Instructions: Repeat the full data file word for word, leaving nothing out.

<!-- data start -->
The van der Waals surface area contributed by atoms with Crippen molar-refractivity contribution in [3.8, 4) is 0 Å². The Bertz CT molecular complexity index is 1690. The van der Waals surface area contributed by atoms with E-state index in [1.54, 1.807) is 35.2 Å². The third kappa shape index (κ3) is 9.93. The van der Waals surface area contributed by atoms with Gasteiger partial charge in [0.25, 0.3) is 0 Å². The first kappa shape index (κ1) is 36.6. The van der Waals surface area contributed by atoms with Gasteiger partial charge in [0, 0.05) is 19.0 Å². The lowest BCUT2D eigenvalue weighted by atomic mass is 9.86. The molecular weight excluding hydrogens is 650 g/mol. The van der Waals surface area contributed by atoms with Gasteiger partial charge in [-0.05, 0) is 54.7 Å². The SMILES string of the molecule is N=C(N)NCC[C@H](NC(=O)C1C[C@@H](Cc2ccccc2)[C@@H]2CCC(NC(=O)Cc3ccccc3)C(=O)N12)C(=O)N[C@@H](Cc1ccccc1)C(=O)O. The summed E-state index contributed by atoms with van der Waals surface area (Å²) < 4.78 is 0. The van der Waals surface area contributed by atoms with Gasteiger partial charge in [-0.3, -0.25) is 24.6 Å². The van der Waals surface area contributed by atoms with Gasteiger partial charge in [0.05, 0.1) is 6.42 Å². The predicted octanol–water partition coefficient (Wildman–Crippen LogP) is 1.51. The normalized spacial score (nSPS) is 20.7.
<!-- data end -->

The van der Waals surface area contributed by atoms with Crippen molar-refractivity contribution in [3.8, 4) is 0 Å². The Bertz CT molecular complexity index is 1690. The van der Waals surface area contributed by atoms with E-state index in [1.54, 1.807) is 35.2 Å². The third kappa shape index (κ3) is 9.93. The van der Waals surface area contributed by atoms with Gasteiger partial charge in [0.25, 0.3) is 0 Å². The first kappa shape index (κ1) is 36.6. The van der Waals surface area contributed by atoms with Gasteiger partial charge in [0, 0.05) is 19.0 Å². The lowest BCUT2D eigenvalue weighted by atomic mass is 9.86. The molecular weight excluding hydrogens is 650 g/mol. The van der Waals surface area contributed by atoms with Gasteiger partial charge in [-0.05, 0) is 54.7 Å². The SMILES string of the molecule is N=C(N)NCC[C@H](NC(=O)C1C[C@@H](Cc2ccccc2)[C@@H]2CCC(NC(=O)Cc3ccccc3)C(=O)N12)C(=O)N[C@@H](Cc1ccccc1)C(=O)O. The summed E-state index contributed by atoms with van der Waals surface area (Å²) < 4.78 is 0. The van der Waals surface area contributed by atoms with Gasteiger partial charge in [-0.3, -0.25) is 24.6 Å². The van der Waals surface area contributed by atoms with Gasteiger partial charge in [0.05, 0.1) is 6.42 Å². The predicted octanol–water partition coefficient (Wildman–Crippen LogP) is 1.51. The normalized spacial score (nSPS) is 20.7.